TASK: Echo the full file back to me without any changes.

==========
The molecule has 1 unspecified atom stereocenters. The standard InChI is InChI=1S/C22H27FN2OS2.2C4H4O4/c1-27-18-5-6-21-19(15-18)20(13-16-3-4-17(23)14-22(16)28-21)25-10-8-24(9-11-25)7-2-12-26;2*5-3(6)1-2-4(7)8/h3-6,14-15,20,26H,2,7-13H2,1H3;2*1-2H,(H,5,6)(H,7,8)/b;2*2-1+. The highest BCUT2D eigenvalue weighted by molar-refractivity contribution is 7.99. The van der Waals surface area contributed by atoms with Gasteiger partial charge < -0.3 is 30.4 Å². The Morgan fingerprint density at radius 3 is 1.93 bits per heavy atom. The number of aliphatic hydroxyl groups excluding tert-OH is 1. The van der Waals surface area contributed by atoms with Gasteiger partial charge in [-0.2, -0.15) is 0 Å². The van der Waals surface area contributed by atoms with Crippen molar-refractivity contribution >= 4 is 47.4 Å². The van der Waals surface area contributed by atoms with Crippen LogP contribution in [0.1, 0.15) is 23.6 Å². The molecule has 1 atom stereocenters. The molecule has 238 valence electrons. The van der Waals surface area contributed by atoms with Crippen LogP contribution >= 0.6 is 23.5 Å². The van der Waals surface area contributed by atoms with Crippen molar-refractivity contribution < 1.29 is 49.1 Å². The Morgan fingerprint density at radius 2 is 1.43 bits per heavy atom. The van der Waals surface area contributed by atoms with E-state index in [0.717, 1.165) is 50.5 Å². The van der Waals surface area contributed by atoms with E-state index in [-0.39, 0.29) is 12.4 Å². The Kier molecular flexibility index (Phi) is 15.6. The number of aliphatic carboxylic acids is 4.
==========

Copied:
The molecule has 1 unspecified atom stereocenters. The standard InChI is InChI=1S/C22H27FN2OS2.2C4H4O4/c1-27-18-5-6-21-19(15-18)20(13-16-3-4-17(23)14-22(16)28-21)25-10-8-24(9-11-25)7-2-12-26;2*5-3(6)1-2-4(7)8/h3-6,14-15,20,26H,2,7-13H2,1H3;2*1-2H,(H,5,6)(H,7,8)/b;2*2-1+. The highest BCUT2D eigenvalue weighted by molar-refractivity contribution is 7.99. The van der Waals surface area contributed by atoms with Gasteiger partial charge < -0.3 is 30.4 Å². The Morgan fingerprint density at radius 3 is 1.93 bits per heavy atom. The number of aliphatic hydroxyl groups excluding tert-OH is 1. The van der Waals surface area contributed by atoms with Gasteiger partial charge in [-0.2, -0.15) is 0 Å². The van der Waals surface area contributed by atoms with Crippen molar-refractivity contribution >= 4 is 47.4 Å². The van der Waals surface area contributed by atoms with Crippen LogP contribution in [0.1, 0.15) is 23.6 Å². The molecule has 1 atom stereocenters. The molecule has 238 valence electrons. The van der Waals surface area contributed by atoms with Crippen LogP contribution >= 0.6 is 23.5 Å². The van der Waals surface area contributed by atoms with Crippen molar-refractivity contribution < 1.29 is 49.1 Å². The Morgan fingerprint density at radius 2 is 1.43 bits per heavy atom. The van der Waals surface area contributed by atoms with E-state index in [0.717, 1.165) is 50.5 Å². The van der Waals surface area contributed by atoms with E-state index in [-0.39, 0.29) is 12.4 Å². The Kier molecular flexibility index (Phi) is 15.6. The number of aliphatic carboxylic acids is 4.